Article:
Face4 2011 , 35 x 12 x 25 cm
Porcelain ceramic works, installed on the wall, inspired by Face

Face1 2011 , 35 x 12 x 25 cm
Porcelain ceramic works, installed on the wall, inspired by Face

Eyes3 2011 , 80 x 15 x 45 cm
Porcelain ceramic works, installed on the wall, inspired by Eye

Eyes4 2011 , 80 x 15 x 45 cm
Porcelain ceramic works, installed on the wall, inspired by Eye

Art is a lifestyle for me. Everything that surrounds and excites me is automatically processed and transformed into the final result: an artwork. It is fascinating to watch the transitions from life to art. The essence of my work is the human being and their everyday life. I find ceramic to be the most versatile material and it is suited to express my ideas. Working in clay is really deep and has much to interest me: philosophy, technique – so much.

In my work, I like to tell stories using symbols which are universal, when you look at my work you could tell your own story, and would interpret what you see in your own way and each work in the series is created to evoke a different moods and emotions. I am exploring abstract appropriated images from our culture and translating these onto the surface of my work. I feel that they address or allude to specific ideals that interest me. It has always been my goal as an artist to make work that speaks to the viewer on a deeper level.

My works are a step in my ongoing growth toward a personal and unique approach to clay. It is my hope that these images will provoke thought in the viewer. The characteristics and limitations of the materials is a fundamental issue for me. I make use of a working process which is based on analysis and experience. I approach my work in a formal and aesthetic way. That does not mean that emotionality and sensuality are set aside – on the contrary, I go for a cool expression with sensitive undertones and thereby join an abstract, new formalistic movement in contemporary art. - An Myung-nam

An Myung-nam

Seed in a Shell 2011, 29 x 37 x 37 cm

Blue Aqua Flower 2011, 28 X 36 X 35 cm

Landscape of a Sprit 2010 26 x 51 x 51 cm Blown, engraved and plished glass

Untitle 2004, Blown glass 111cm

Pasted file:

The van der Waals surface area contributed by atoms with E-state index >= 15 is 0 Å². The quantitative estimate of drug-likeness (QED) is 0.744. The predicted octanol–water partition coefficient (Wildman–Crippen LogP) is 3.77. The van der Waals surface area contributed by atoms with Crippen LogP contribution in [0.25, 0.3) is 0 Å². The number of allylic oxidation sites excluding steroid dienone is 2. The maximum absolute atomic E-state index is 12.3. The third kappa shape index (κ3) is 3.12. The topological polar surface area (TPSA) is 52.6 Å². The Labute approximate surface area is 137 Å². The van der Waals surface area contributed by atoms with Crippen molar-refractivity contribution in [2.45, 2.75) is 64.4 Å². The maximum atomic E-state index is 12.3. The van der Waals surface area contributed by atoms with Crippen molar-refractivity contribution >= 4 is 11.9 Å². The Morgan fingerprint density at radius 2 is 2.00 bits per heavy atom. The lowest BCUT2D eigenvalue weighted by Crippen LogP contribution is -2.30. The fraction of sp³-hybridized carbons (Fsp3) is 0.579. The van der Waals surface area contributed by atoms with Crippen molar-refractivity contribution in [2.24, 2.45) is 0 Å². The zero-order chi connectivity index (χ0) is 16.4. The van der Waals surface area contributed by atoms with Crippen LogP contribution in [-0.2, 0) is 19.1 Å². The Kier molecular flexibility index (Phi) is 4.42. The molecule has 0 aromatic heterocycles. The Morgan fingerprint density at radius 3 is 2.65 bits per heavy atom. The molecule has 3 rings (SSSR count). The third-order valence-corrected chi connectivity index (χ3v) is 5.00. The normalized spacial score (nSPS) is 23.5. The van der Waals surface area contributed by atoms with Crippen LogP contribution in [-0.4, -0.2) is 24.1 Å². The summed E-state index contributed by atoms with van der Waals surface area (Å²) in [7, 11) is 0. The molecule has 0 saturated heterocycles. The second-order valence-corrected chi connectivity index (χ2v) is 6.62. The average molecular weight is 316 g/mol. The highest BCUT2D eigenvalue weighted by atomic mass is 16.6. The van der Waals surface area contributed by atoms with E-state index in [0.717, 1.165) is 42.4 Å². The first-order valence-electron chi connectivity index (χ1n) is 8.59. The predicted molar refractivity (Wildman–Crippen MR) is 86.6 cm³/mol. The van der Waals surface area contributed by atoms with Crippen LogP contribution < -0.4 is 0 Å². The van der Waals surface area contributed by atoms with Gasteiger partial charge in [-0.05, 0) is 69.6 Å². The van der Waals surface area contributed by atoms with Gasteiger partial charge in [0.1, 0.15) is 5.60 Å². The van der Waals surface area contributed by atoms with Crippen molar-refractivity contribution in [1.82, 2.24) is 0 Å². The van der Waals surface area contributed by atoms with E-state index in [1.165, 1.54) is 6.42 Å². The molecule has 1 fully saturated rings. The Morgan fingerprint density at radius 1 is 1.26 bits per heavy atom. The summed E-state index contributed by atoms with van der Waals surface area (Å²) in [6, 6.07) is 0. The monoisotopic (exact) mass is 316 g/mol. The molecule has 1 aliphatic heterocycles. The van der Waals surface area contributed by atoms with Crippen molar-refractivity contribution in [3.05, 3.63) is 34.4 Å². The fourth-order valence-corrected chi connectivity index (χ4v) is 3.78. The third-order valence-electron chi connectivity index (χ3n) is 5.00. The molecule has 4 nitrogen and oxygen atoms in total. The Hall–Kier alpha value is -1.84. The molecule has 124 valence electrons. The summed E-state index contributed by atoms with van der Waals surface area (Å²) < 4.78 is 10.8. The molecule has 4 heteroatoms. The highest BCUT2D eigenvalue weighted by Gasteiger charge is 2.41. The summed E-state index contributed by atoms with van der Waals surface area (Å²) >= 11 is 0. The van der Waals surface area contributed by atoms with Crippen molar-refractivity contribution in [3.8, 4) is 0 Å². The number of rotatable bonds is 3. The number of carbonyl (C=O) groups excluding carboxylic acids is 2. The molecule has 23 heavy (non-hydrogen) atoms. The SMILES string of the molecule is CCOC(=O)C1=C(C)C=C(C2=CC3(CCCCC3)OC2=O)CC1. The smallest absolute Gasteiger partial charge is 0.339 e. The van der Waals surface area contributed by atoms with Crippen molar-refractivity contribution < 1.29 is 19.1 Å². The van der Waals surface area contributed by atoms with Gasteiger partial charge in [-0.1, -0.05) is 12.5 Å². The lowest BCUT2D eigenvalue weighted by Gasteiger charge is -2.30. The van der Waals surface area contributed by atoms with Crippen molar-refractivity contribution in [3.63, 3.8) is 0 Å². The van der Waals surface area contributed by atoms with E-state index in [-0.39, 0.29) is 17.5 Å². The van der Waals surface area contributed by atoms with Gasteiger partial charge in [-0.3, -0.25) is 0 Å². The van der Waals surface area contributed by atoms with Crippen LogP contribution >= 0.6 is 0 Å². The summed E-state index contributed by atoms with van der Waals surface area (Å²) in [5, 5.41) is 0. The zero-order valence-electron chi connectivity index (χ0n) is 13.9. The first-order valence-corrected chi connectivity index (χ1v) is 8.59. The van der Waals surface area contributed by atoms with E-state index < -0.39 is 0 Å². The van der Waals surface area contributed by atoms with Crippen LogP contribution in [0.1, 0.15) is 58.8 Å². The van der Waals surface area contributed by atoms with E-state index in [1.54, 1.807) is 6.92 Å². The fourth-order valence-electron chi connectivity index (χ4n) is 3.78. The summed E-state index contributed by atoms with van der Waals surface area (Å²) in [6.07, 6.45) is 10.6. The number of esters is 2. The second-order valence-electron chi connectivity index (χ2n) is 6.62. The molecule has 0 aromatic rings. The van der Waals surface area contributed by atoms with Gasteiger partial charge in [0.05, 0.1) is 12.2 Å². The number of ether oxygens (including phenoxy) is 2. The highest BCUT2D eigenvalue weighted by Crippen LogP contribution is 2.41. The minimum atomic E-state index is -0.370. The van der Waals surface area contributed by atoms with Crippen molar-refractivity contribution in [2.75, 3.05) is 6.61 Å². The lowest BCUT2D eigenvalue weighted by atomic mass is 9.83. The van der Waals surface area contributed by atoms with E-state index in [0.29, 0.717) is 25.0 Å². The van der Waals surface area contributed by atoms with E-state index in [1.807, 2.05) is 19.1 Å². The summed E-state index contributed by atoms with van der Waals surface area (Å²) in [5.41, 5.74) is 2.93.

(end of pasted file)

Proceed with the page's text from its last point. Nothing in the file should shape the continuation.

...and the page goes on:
The Wall, 2005 Blown, sand cast, glass; 13.4 x 8.3 x 8.3

"The investigation of Diatreta (cage-cup) concept challenged the limitations that are inherent in glass working. The pairing of two forms within on object allowed for unique methods of exploration within my series. The development of these forms encouraged infinite possibilities taken from histroy in roman glass as well as other influences. In this work, the Diatreta form took the position of metaphor for personal identity as well as embodying the nature of the human condition."

Fluttering flower series / NB0152
Oxidized silver, white pearls, 24k yellow gold leaf
2 1/2" wide x 2 1/2" high on 16" to 18 1/2" multi cable wire

Oriental hill series / N0157
Oxidized silver, white pearls, 24k yellow gold leaf
16" to 18 1/2" length.

The chrysanthemum is bathed in moonlight
Oxidized silver, 18k yellow gold, tourmaline
2" wide x 2" high

Glowing I
10x10x2 inches.
sterling, fine silver and copper wires

So Young Park's contemporary jewelry forms and theory are inspired from her thesis, Nativity and memories from her childhood. She grew up near the ocean in southern part South Korea. So Young used to play with sea life and plants and collected many different kinds of shells and pebbles. She loved touching and observing the surface texture and pattern of shells and various naturally shaped pebbles during her happy childhood.

As So Young grew, she had several tragic experiences involving the death of her friends. She suffered a long time and her view of life and death dramatically grew different from many other people. Through her thesis works, she found that human life and plant life have similar growth and life characteristics. From an atheistic point view, nature reveals the beauty of the eternal cycles of life, like how rebirth transcends the tragedy of death. In order to bear fruit, plants must progress through many stages of life. During this process different parts of the plants body are required to be sacrificed for the fruit. However, this sacrifice does not signify the end of life, but gives birth to new life. In doing so, this process creates the eternal cycle of life. Her thesis pieces express desire, hope, and the power of life through organic plant forms, that are artistically rendered in a simplistic, geometric, and sophisticated manner.

Her jewelry art forms are assembled through the harmonic use of wires, tiny discs, engraved patterns, and textures forged of gold or silver, creating elegant, yet unusual visual forms. The use of wires, small discs, textures, and other small elements represent the single cells that makeup all life. Each piece contributes to long and painful process to create a beautiful and unusual art forms.

So Young Park

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